Sunday, April 27, 2014

What's in that pile of books

It's my turn over at YA Outside the Lines, where I blogged about the different categories of books sitting around my house, either being read or waiting to be read. You know: the friend's book, the book I got as a gift, the guilty pleasure, the book everyone's talking about, etc. The full discussion is here.

Thursday, April 24, 2014

Most days

Most days are not the glamor days, the big-news days. Most days are not the days of finishing manuscripts. Most days are about making a little progress. Finishing a scene. Getting unstuck. Deleting something. Figuring out that character's name. Switching to a different manuscript. Deciding to scrap the beginning. Deciding to scrap the ending. Writing one good sentence. Writing one halfway decent page. Writing one chapter that kind of sucks but hey, it can be fixed later. Coming back for another round.

Tuesday, April 22, 2014


This post by Mike Jung captured perfectly some things I've been thinking about some books for a long while. I'm not referring to the particular book he's discussing there, which I haven't read myself and therefore don't feel qualified to comment on. I mean the feeling in general. The feeling of "oh I love this book so much it has so many great things in it BUT there is this racist/sexist/homophobic subplot/scene/character which I don't like and which makes me hesitate to recommend the book." Jung nailed that feeling of loving a work, but then seeing it from different angles and experiencing a growing discomfort with it, yet still loving much in it.

I've had such feelings about Gone with the Wind, and Booth Tarkington's Alice Adams, and the Little House books. I can understand why people might look at the objectionable parts of these books and decide they can't recommend the books at all, they don't want to read or reread them, they don't want their kids to read them. It's trickier to ask what can be salvaged, to love a story despite the parts that make you cringe. To like a book yet not make excuses for what's offensive in it. I've asked myself whether I even have the right to do it. I love that Mike Jung lays all these thoughts and emotions on the line, exploring these very questions.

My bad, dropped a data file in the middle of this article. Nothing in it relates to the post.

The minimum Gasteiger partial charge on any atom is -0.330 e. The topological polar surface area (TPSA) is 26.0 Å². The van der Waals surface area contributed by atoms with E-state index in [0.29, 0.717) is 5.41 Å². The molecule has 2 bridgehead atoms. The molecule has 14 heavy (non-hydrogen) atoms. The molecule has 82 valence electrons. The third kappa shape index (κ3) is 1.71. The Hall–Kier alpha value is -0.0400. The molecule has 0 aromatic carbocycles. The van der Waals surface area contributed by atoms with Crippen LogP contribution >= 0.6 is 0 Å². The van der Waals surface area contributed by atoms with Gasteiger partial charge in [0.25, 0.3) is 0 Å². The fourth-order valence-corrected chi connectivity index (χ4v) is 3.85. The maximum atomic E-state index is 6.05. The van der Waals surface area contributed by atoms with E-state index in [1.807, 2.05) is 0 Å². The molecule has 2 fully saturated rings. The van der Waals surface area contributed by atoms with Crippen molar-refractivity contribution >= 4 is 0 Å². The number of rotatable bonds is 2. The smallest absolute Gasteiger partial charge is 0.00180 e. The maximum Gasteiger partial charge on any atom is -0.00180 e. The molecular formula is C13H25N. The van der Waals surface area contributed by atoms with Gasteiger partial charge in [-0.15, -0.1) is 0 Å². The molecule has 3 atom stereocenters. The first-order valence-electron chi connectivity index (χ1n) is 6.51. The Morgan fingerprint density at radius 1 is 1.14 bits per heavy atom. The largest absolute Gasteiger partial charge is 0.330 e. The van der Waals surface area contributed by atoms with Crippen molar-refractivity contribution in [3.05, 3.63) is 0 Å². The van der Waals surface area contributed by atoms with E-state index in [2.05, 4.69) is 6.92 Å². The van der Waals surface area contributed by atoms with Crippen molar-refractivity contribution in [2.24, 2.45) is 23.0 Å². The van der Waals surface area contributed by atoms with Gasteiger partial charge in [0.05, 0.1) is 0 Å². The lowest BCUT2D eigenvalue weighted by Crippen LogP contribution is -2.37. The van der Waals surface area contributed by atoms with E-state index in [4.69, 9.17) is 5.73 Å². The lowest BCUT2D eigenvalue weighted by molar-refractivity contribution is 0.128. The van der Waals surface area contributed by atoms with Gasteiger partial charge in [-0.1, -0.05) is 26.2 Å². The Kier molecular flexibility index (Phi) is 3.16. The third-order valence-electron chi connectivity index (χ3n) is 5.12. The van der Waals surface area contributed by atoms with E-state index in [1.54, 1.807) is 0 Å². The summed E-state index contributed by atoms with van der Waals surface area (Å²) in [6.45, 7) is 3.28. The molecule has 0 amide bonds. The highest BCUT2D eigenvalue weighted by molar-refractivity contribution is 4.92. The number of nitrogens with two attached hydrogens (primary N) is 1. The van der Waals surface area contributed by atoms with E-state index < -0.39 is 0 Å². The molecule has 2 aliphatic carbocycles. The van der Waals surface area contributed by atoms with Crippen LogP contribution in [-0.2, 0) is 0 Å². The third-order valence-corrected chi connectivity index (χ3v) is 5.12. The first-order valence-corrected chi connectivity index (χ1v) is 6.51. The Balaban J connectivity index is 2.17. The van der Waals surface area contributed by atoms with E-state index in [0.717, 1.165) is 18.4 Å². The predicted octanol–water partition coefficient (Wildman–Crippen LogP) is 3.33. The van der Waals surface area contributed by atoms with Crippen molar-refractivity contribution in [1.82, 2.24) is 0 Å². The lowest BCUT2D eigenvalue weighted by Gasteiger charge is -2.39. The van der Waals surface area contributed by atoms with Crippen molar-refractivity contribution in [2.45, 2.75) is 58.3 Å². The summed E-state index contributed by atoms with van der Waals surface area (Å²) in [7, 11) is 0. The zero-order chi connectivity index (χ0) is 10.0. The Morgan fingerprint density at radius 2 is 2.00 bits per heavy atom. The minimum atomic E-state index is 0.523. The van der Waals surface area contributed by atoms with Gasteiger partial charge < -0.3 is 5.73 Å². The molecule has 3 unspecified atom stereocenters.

Oddly--or, perhaps not oddly--I feel less hesitant when dealing with sexism in books. I note the offending passages and move on to get what I can out of the book. I long ago learned to read past, or through, misogyny because it's so pervasive, especially in older literature. Which isn't to say that I can speak for all women, or that we all get offended by exactly the same things, or that we all want to handle offense the same way, or that we're all willing to read the same books. I just mean I'm more likely to feel that I have some authority to discuss such a book. Whereas, in situations where I'm in the privileged group (for example, when the issue is race), I feel like I should do more listening than talking, that I should read more recommendations than I make.

I'm grateful to Mike Jung for discussing this with eloquence and heart.

Sunday, April 20, 2014

The eras of reading

"Something that has always fascinated me is the way, if you read your whole life, you use what you read to mark time. I know I associate certain books with, I read that when I was moving. I read that when I was breaking up with my boyfriend, kind of thing. You're immediately, if you pick up a book, sort of thrown back in time to this other time when you first read it. The books never change, but you do."
--Gabrielle Zevin, interview with Powell'

Zevin also commented on the difference between being an author in real life and the way it's portrayed in popular media; the changes in publishing over the past decade; bookstores she has known and loved; the mysterious figure known as the book sales rep; and her new novel, The Storied Life of AJ Fikry.

Thursday, April 17, 2014


Here's Francis Crick, one of the discoverers of the structure of DNA, on how it feels to make a scientific discovery:

"It is not easy to convey, unless one has experienced it, the dramatic feeling of sudden enlightenment that floods the mind when the right idea finally clicks into place. One immediately sees how many previously puzzling facts are neatly explained by the new hypothesis. One could kick oneself for not having the idea earlier, it now seems so obvious. Yet before, everything was in a fog."-- from What Mad Pursuit

I thought this might sound familiar to writers, because it's also a good description of making a creative breakthrough!

Tuesday, April 15, 2014

YA Fest

April 19, 10:30 AM - 3 PM: YA Fest, Easton, PA. Book sales and signing by 50 young adult and middle-grade fiction authors; writing contest, raffles, and discussion panel. A portion of proceeds will go directly to the library to help fund the YA shelves and events. Palmer Branch of the Easton Public Library, Easton, PA. 3 Weller Place, Palmer Township, PA.


Sunday, April 13, 2014

Slowing down

In keeping with my ongoing project to try not to cram so much into my life that I stop enjoying everything that's here--my "slowing down" philosophy--I liked this post by Julie Owsik Ackerman on "Giving Up Rushing for Lent." A sample: "Rushing only makes me less happy, and doesn’t get me there any faster."